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theaetetus   


and sometimes to be what he does not know. We were wrong before in
denying the possibility of this.
Theaet. And how would you amend the former statement?
Soc. I should begin by making a list of the impossible cases which
must be excluded. (1) No one can think one thing to be another when he
does not perceive either of them, but has the memorial or seal of both
of them in his mind; nor can any mistaking of one thing for another
occur, when he only knows one, and does not know, and has no
impression of the other; nor can he think that one thing which he does
not know is another thing which he does not know, or that what he does
not know is what he knows; nor (2) that one thing which he perceives
is another thing which he perceives, or that something which he
perceives is something which he does not perceive; or that something
which he does not perceive is something else which he does not
perceive; or that something which he does not perceive is something
which he perceives; nor again (3) can he think that something which he
knows and perceives, and of which he has the impression coinciding
with sense, is something else which he knows and perceives, and of
which he has the impression coinciding with sense;-this last case,
if possible, is still more inconceivable than the others; nor (4)
can he think that something which he knows and perceives, and of which
he has the memorial coinciding with sense, is something else which
he knows; nor so long as these agree, can he think that a thing
which he knows and perceives is another thing which he perceives; or
that a thing which he does not know and does not perceive, is the same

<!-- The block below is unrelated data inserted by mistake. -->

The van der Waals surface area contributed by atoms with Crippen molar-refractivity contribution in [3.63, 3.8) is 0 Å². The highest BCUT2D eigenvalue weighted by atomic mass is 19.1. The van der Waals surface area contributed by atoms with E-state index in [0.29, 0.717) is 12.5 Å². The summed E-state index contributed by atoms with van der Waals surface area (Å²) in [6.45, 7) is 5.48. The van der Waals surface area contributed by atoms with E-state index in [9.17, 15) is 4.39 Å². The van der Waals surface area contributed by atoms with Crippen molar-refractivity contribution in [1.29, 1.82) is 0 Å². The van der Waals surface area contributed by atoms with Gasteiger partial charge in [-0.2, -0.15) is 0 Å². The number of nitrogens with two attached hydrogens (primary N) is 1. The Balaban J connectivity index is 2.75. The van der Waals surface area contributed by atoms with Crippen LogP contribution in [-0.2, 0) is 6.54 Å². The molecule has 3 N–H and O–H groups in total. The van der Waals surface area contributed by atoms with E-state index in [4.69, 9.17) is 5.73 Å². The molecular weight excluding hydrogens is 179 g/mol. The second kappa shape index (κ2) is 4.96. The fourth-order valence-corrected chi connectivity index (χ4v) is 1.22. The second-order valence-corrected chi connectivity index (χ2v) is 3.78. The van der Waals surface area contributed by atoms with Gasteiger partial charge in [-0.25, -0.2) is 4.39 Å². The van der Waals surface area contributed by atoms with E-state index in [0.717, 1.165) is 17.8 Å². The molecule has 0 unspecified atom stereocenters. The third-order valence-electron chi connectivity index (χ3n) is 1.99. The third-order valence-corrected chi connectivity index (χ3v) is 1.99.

as another thing which he does not know and does not perceive;-nor
again, can he suppose that a thing which he does not know and does not
perceive is the same as another thing which he does not know; or
that a thing which he does not know and does not perceive is another
thing which he does not perceive:-All these utterly and absolutely
exclude the possibility of false opinion. The only cases, if any,
which remain, are the following.
Theaet. What are they? If you tell me, I may perhaps understand
you better; but at present I am unable to follow you.
Soc. A person may think that some things which he knows, or which he
perceives and does not know, are some other things which he knows
and perceives; or that some things which he knows and perceives, are
other things which he knows and perceives.
Theaet. I understand you less than ever now.
Soc. Hear me once more, then:-I, knowing Theodorus, and
remembering in my own mind what sort of person he is, and also what
sort of person Theaetetus is, at one time see them, and at another
time do not see them, and sometimes I touch them, and at another
time not, or at one time I may hear them or perceive them in some
other way, and at another time not perceive them, but still I remember
them, and know them in my own mind.
Theaet. Very true.
Soc. Then, first of all, I want you to understand that a man may
or may not perceive sensibly that which he knows.
Theaet. True.
Soc. And that which he does not know will sometimes not be perceived
by him and sometimes will be perceived and only perceived?
Theaet. That is also true.
Soc. See whether you can follow me better now: Socrates can
recognize Theodorus and Theaetetus, but he sees neither of them, nor
does he perceive them in any other way; he cannot then by any
possibility imagine in his own mind that Theaetetus is Theodorus. Am I
not right?
Theaet. You are quite right.
Soc. Then that was the first case of which I spoke.
Theaet. Yes.
Soc. The second case was, that I, knowing one of you and not knowing
the other, and perceiving neither, can never think him whom I know
to be him whom I do not know.

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